5

I try to write script to check if a file was modified or not. If it did, it should echo "Error!", if not - script keeps running.

My script

#!/bin/bash
date=$(stat -c %y)$1
while true
         do date2=$(stat -c %y$1)
                if (date2 != date)
                        echo "error!"
        done

Are there any errors?

15

you can use inotifywait , read more

inotifywait - wait for changes to files using inotify

inotifywait efficiently waits for changes to files using Linux's inotify(7) interface. It is suitable for waiting for changes to files from shell scripts. It can either exit once an event occurs, or continually execute and output events as they occur.

use this command :

$ inotifywait -m -e modify /tmp/testfile

when i write into testfile , inotifywait alarm to me

e.g;

echo "bh" > /tmp/testfile

inotifywait show this message:

$ inotifywait -m -e modify /tmp/testfile
Setting up watches.  
Watches established.
testfile MODIFY 
testfile MODIFY 

also you can redirect output to while statement :

while read j
do
   echo "file changed"
   break
done <  <(inotifywait -q -e modify /tmp/testfile)
| improve this answer | |
4
filename="$1"

m1=$(md5sum "$filename")

while true; do

  # md5sum is computationally expensive, so check only once every 10 seconds
  sleep 10

  m2=$(md5sum "$filename")

  if [ "$m1" != "$m2" ] ; then
    echo "ERROR: File has changed!" >&2 
    exit 1
  fi
done
| improve this answer | |
0

Consider using md5sum, is safer to check real file modifications. This is script will return "The files are different" if a file diverge from the other, but when you equalize then, it will say the files are equal again.

#!/bin/bash

loop1(){
while sleep 1 
        do 
               md5f1=$(md5sum "$1" | cut -d' ' -f1) 
               md5f2=$(md5sum "$2" | cut -d' ' -f1)
               if [ "$md5f2" != "$md5f1" ]; then 
                    echo "The files are different now." 
                    #stop loop:
                    break 
               fi
        done
}

loop2(){ 
while sleep 1 
        do 
               md5f1=$(md5sum "$1" | cut -d' ' -f1) 
               md5f2=$(md5sum "$2" | cut -d' ' -f1)
               if [ "$md5f2" == "$md5f1" ]; then 
                    echo "The files are equal again." 
                    #stop loop:
                    break 
               fi
        done
}

while true; do 
   loop1 "$1" "$2"
   loop2 "$1" "$2"
done

Save it as autocompare and run like:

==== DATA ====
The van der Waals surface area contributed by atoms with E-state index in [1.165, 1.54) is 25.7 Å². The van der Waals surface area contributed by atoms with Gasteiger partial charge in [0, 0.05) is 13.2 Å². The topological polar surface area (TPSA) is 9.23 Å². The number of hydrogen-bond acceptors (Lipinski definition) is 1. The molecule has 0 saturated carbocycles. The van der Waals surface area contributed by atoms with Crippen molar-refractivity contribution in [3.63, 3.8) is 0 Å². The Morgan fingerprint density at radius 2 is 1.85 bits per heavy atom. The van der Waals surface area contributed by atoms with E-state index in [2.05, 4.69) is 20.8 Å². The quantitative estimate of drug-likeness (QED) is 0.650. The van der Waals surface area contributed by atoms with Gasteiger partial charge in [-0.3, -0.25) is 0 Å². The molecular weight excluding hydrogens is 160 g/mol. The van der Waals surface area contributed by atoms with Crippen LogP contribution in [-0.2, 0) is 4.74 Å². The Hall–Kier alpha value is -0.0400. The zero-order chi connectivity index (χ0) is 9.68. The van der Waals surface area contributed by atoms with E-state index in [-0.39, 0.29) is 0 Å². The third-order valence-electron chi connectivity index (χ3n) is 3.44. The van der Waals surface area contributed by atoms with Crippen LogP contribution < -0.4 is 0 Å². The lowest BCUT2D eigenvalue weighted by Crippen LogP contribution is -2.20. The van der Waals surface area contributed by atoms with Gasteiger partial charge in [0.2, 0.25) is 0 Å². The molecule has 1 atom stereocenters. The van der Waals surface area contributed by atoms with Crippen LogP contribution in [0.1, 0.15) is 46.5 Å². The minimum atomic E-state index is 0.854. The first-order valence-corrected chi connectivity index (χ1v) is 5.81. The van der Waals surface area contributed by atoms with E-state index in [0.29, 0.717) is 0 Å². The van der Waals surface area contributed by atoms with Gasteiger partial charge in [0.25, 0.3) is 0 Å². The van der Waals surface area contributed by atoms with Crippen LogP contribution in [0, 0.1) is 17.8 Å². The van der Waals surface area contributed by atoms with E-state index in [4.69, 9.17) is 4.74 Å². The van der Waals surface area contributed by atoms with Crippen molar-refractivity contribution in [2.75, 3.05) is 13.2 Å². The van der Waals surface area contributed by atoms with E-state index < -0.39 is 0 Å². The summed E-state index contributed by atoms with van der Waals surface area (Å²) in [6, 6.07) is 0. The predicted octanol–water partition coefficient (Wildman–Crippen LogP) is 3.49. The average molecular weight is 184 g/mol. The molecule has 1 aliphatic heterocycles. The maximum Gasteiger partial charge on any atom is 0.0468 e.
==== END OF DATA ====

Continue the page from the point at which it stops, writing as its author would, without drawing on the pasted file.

./autocompare file1 file2 
| improve this answer | |
  • Not i corrected it 4 mins ago. – Luciano Andress Martini Jun 2 '16 at 15:07
  • md5sum is the right approach, but that script is far more complicated than it needs to be. and it's comparing two different files, not just one file against possibly different versions of itself. – cas Jun 3 '16 at 2:05
  • 3
    md5sum might not be a perfect approach if this is a particularly huge file and you plan to monitor this continually (excessive i/o and cpu usage?) – steve Jun 4 '16 at 16:43
0

If you do want to 'manually' check for change in the modification timestamp, as opposed to actual difference in the contents, you need:

  • stat -c %y $1 consistently with the separating spaces and inside $( ... ). Even better, stat -c %y "$1" will work if your filename contains whitespace or any 'globbing' character

  • test with classic [ ... ] or test ... and "$var" (because stat %y contains spaces; stat %Y would avoid that) or bash-enhanced [[ ... ]] which doesn't need quotes -- but not ( ... ) which does something completely different namely execute in a subshell

  • some delay between loops so this doesn't completely hog your system

 #!/bin/bash 
 date=$(stat -c %y "$1")
 while sleep 1; do date2=$(stat -c %y "$1")
   if [[ $date2 != $date ]]; then echo "changed!"; break; fi
   # possibly exit [status] instead of break
   # or if you want to watch for another change, date=$date2
 done
| improve this answer | |

Your Answer

By clicking “Post Your Answer”, you agree to our terms of service, privacy policy and cookie policy

Not the answer you're looking for? Browse other questions tagged or ask your own question.